Among very few filmmakers, Shyamalan marks his name on succeeding in his very first film.
Shyamalan has a definite language. Like all filmmaker should. But I think his is so particularly specific that he cannot help carve that piece of pie in a slow sensual way. That delicate touch. It is important to him. Important for exploring a sensitive subject as such. Accepting your fate. What you are. And it is something that everyone finds it difficult to go through. And it is also something everyone has to go through. Now the reason why people find the experience difficult or horrifying, if I may, is for the obvious element of surprise. Ergo, the writer and director, M. Night Shyamalan’s debut horror film isn’t just a drama or a horror but also mysterious.
The suspense is exhaustingly intense. You’ll be sweating. And a huge amount of credit goes to the emotion that shadows each characters and the performance that overshadows that very content. And in lead, Haley Joel Osment is the surprise package whose empowering bursts are nuanced and jaw dropping. For instance, when he runs away from the situation or the condition he is trapped in, a kid is to, has to express his fear.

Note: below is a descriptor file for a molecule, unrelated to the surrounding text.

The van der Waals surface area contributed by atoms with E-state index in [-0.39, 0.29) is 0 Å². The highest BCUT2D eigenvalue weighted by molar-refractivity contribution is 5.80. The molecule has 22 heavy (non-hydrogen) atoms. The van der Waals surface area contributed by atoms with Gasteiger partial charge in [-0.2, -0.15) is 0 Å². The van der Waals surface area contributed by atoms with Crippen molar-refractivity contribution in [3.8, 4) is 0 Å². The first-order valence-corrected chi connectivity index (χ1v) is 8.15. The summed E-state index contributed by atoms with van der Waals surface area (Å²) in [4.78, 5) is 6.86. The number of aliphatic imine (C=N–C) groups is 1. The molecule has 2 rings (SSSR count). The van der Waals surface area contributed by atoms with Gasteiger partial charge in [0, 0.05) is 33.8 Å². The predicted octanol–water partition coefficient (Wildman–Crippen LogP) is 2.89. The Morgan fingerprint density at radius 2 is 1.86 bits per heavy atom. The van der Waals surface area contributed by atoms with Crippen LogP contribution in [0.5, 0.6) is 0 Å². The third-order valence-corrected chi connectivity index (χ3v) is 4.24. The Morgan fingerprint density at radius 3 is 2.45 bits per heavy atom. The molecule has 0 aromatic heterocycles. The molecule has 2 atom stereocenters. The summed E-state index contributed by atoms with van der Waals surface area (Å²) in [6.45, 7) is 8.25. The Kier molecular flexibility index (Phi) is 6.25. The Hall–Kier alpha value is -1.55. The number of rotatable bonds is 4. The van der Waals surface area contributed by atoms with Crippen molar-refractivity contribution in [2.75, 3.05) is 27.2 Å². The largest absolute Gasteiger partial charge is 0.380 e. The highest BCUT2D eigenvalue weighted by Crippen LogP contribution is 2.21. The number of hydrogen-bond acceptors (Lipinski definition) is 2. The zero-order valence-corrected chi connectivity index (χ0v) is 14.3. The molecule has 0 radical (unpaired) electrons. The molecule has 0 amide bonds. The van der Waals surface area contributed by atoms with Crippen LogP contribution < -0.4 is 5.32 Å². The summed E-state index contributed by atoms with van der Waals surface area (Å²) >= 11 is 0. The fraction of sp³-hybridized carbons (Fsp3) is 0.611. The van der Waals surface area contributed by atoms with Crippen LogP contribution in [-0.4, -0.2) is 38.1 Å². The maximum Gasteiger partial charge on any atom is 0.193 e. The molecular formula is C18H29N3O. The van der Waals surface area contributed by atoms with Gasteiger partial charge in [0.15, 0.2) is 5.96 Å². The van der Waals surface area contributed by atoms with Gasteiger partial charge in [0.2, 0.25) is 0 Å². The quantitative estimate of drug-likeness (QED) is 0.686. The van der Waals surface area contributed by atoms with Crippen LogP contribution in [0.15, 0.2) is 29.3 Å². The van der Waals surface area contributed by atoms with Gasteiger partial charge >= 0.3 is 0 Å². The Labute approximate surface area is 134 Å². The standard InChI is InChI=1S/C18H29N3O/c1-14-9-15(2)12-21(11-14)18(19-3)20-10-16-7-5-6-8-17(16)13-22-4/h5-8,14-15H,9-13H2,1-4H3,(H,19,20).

And mixed with his fear, the pseudo effect is him tearing down, sobbing with the expected fear, the awareness of the tragedy he is doomed to live with. Maybe that is why he is the hero of this tale. He has already accepted his fate. He is ahead of other characters. All he is doing, is waiting for them to catch up, along with us, the audience. And is also why he is sensible and mature considering his age. The Sixth Sense has all five senses heightened up for the cinematic experience, awareness, fear, acceptance, medicinal help and communication. A key for a good socially functional family that our protagonist is about to start.